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Jumaina Siddiqui is a program officer for the Asia Center at the U.S. Institute of Peace. She joined USIP after three years with the National Democratic Institute (NDI) where she served as the program manager for Pakistan, working on programs focusing on political party development, election observation and reforms and increasing the participation of women and youth in the political process.  Jumaina was also a US-Pakistan program fellow with the South Asia Center at the Atlantic Council where her research focused on efforts by political actors on education reform in Pakistan and the relationship between donors, civil society, politicians and the government to move these reforms forward.  Prior to joining NDI, she worked at Global Communities on a US Agency for International Development-funded project to increase stability in the Federally Administered Tribal Areas (FATA) of Pakistan by providing improved livelihood and economic growth opportunities.

Jumaina holds over 12 years of experience in program management, research and analysis. Other key positions included serving as a program officer at American Bar Association’s Rule of Law Initiative focusing on programs in Bangladesh, the Philippines and Thailand, as well as thematic programs related to media legal defense and access to justice in Asia; a research associate at the Stimson Center where she examined non-traditional security issues in South Asia; and program coordinator of the Protection Project at Johns Hopkins University – SAIS, conducting research on international human trafficking and managing a training program on human trafficking in the United States. She holds BA in Political Science from American University and an MA from New York University, where her work focused on democracy promotion and the rule of law in the Muslim world, culminating in a thesis on rebuilding justice systems in post-conflict Afghanistan.

Publications By Jumaina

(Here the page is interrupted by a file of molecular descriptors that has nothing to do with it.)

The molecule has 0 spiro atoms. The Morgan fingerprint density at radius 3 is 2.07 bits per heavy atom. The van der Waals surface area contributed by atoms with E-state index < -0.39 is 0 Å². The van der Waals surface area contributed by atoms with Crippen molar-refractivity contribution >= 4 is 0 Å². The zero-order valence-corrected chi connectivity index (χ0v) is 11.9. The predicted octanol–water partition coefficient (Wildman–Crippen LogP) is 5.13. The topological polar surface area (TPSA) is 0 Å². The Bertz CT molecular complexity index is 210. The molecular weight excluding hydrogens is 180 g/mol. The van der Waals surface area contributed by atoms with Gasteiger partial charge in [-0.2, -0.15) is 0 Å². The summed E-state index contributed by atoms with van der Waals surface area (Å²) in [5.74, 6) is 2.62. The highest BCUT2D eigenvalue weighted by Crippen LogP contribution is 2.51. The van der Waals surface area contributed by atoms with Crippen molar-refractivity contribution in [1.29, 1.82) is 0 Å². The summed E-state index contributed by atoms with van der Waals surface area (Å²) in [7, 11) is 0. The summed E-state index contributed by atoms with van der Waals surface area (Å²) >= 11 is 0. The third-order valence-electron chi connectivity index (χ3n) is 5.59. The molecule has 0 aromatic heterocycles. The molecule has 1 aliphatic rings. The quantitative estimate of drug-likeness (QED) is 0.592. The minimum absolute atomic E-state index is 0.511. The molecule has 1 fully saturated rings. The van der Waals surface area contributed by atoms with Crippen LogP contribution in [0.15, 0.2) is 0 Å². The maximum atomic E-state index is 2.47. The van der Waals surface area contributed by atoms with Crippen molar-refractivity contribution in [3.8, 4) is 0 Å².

Identity, Gender, and Conflict Drivers in Pakistan

Identity, Gender, and Conflict Drivers in Pakistan

Tuesday, March 7, 2017

By: Jumaina Siddiqui

Based on a study conducted in the Pakistani town of Haripur that investigated children’s attitudes toward identity, this Peace Brief finds that identity-based divides are in fact not the primary drivers of conflict at the community level, but notes the continuing salience of gender identity, which produces differing social expectations and differing understandings of conflict resolution roles.

Gender; Conflict Analysis & Prevention

Supporting Civil Society to Combat Violent Extremism in Pakistan

Supporting Civil Society to Combat Violent Extremism in Pakistan

Monday, June 6, 2016

By: Jumaina Siddiqui; Sehar Tariq

In the past few years, there has been an increase in funding for civil society organizations for the goal of countering violent extremism (CVE). While donors are investing large sums for CVE efforts, in Pakistan, local organizations often lack the technical capacity to understand the nature of violent extremism as well as how to utilize such large amounts of money. This brief discusses the challenges to implementing CVE programs and provides recommendations for how stakeholders can overcome t...

Violent Extremism; Global Policy; Democracy & Governance

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